choline --via NAD (from B3) + choline-dehydrogenase + aldehyde-dehydrogenase-- yields betaine*
* That is: trimethylethanolamine --via NAD... -- goes to trimethylglycine
homocysteine + betaine --via zinc + betaine-homocysteine-S-methyltransferase-- yields methionine + dimethyl glycine
Methionine proceeds, as in my previous post, to form SAM:
methionine --via magnesium (or cobalt) + potassium + methionine adenosyl transferase-- yields SAM
See: diagram of the betaine pathway (enlarge)
However, in people who drink alcohol regularly and in some others, the methyl-folate pathway may be too compromised to be effective, even with nutrient support.
So you would then get homocysteine elevation, even when methyl is added to the system (e.g., with supplements of methyl B12, methionine and/or SAM). The added methyl cannot help convert enough homocysteine back to SAM.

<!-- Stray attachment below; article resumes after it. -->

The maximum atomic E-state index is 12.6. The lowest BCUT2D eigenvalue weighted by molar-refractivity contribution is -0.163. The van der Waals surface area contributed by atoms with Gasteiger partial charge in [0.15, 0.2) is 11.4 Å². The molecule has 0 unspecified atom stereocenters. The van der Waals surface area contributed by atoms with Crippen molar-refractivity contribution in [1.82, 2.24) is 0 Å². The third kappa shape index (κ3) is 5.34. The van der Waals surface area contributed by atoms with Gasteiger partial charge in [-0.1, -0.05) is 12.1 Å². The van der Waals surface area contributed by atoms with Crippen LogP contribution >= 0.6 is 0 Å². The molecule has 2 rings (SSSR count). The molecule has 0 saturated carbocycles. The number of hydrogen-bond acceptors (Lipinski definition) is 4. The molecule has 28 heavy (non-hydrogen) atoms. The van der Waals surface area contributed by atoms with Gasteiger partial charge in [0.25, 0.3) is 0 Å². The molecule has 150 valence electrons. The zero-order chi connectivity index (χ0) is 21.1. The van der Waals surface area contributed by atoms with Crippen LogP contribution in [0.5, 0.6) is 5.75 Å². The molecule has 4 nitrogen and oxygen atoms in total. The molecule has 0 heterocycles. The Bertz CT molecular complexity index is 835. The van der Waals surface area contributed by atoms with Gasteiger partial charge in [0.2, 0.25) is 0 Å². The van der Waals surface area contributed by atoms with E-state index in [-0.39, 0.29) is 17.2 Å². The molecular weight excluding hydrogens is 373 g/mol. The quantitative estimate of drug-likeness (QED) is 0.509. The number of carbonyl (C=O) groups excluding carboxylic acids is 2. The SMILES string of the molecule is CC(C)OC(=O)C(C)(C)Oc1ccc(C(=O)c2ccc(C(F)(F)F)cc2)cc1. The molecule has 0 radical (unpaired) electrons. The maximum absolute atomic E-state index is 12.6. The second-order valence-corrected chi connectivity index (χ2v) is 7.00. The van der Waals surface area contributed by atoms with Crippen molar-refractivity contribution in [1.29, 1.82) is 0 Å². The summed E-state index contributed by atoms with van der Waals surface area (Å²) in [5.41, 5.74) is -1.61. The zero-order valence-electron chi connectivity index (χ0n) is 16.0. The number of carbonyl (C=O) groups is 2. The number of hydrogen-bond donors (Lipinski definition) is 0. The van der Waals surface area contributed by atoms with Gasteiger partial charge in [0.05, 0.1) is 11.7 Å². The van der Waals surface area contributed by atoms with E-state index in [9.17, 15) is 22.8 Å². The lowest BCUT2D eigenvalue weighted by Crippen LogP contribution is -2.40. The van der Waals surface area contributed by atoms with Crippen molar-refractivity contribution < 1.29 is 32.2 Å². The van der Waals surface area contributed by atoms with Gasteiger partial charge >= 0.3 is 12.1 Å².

This situation is not common in histadelia, but can occur.
1 Recycle HCY through the betaine pathway, above (and keep folate low to encourage this path).
2 Vitamin B6 and serine to convert homocysteine to sulfur antioxidants (coming up, post after next).
3 Address oxidative stress.
Reminder: This information is presented for educational purposes only, and is not intended as diagnosis or treatment recommendations for the individual. Even within the histadelic subgroup, each person's biochemical requirements tend to be unique. So if you need treatment for depression, mania, bipolar, or any other medical condition, please consult a knowledgeable physician.
For info on the role of histadelia in bipolar disorder, see my book, Natural Healing for Bipolar Disorder
In the next post we will talk about what SAM does.